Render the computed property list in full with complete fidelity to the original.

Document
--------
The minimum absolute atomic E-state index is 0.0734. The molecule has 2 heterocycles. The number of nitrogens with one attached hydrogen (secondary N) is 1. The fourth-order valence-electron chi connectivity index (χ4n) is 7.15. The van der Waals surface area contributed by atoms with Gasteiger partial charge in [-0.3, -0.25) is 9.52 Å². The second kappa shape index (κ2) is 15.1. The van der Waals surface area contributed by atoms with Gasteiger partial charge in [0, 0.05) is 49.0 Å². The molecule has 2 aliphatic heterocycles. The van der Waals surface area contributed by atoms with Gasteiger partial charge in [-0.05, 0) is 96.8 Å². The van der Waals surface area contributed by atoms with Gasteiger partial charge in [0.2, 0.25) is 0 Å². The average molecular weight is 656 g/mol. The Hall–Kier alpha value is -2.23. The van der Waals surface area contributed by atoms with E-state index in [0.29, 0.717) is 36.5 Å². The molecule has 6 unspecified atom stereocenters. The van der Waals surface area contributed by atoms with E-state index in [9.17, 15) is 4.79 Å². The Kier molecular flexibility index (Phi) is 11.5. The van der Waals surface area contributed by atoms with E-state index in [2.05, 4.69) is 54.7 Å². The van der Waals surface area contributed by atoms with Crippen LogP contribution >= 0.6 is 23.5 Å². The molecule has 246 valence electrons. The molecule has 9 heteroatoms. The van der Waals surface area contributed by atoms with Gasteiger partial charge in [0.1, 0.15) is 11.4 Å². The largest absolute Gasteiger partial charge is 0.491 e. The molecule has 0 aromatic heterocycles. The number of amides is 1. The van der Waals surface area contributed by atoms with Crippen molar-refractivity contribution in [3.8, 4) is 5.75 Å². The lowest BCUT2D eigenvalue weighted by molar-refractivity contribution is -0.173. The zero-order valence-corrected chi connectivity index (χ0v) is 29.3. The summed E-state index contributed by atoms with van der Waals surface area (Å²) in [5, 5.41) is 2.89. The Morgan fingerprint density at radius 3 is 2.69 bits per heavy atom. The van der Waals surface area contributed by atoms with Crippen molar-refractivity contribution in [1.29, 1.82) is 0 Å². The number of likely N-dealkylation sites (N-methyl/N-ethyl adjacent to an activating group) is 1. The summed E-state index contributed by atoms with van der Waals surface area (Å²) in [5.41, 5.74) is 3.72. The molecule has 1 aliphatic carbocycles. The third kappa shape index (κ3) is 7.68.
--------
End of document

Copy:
The minimum absolute atomic E-state index is 0.0734. The molecule has 2 heterocycles. The number of nitrogens with one attached hydrogen (secondary N) is 1. The fourth-order valence-electron chi connectivity index (χ4n) is 7.15. The van der Waals surface area contributed by atoms with Gasteiger partial charge in [-0.3, -0.25) is 9.52 Å². The second kappa shape index (κ2) is 15.1. The van der Waals surface area contributed by atoms with Gasteiger partial charge in [0, 0.05) is 49.0 Å². The molecule has 2 aliphatic heterocycles. The van der Waals surface area contributed by atoms with Gasteiger partial charge in [-0.05, 0) is 96.8 Å². The van der Waals surface area contributed by atoms with Gasteiger partial charge in [0.2, 0.25) is 0 Å². The average molecular weight is 656 g/mol. The Hall–Kier alpha value is -2.23. The van der Waals surface area contributed by atoms with E-state index in [0.29, 0.717) is 36.5 Å². The molecule has 6 unspecified atom stereocenters. The van der Waals surface area contributed by atoms with E-state index in [9.17, 15) is 4.79 Å². The Kier molecular flexibility index (Phi) is 11.5. The van der Waals surface area contributed by atoms with E-state index in [2.05, 4.69) is 54.7 Å². The van der Waals surface area contributed by atoms with Crippen LogP contribution >= 0.6 is 23.5 Å². The molecule has 246 valence electrons. The molecule has 9 heteroatoms. The van der Waals surface area contributed by atoms with Gasteiger partial charge in [0.1, 0.15) is 11.4 Å². The largest absolute Gasteiger partial charge is 0.491 e. The molecule has 0 aromatic heterocycles. The number of amides is 1. The van der Waals surface area contributed by atoms with Crippen molar-refractivity contribution in [3.8, 4) is 5.75 Å². The lowest BCUT2D eigenvalue weighted by molar-refractivity contribution is -0.173. The zero-order valence-corrected chi connectivity index (χ0v) is 29.3. The summed E-state index contributed by atoms with van der Waals surface area (Å²) in [5, 5.41) is 2.89. The Morgan fingerprint density at radius 3 is 2.69 bits per heavy atom. The van der Waals surface area contributed by atoms with Crippen molar-refractivity contribution in [1.29, 1.82) is 0 Å². The number of likely N-dealkylation sites (N-methyl/N-ethyl adjacent to an activating group) is 1. The summed E-state index contributed by atoms with van der Waals surface area (Å²) in [5.41, 5.74) is 3.72. The molecule has 1 aliphatic carbocycles. The third kappa shape index (κ3) is 7.68.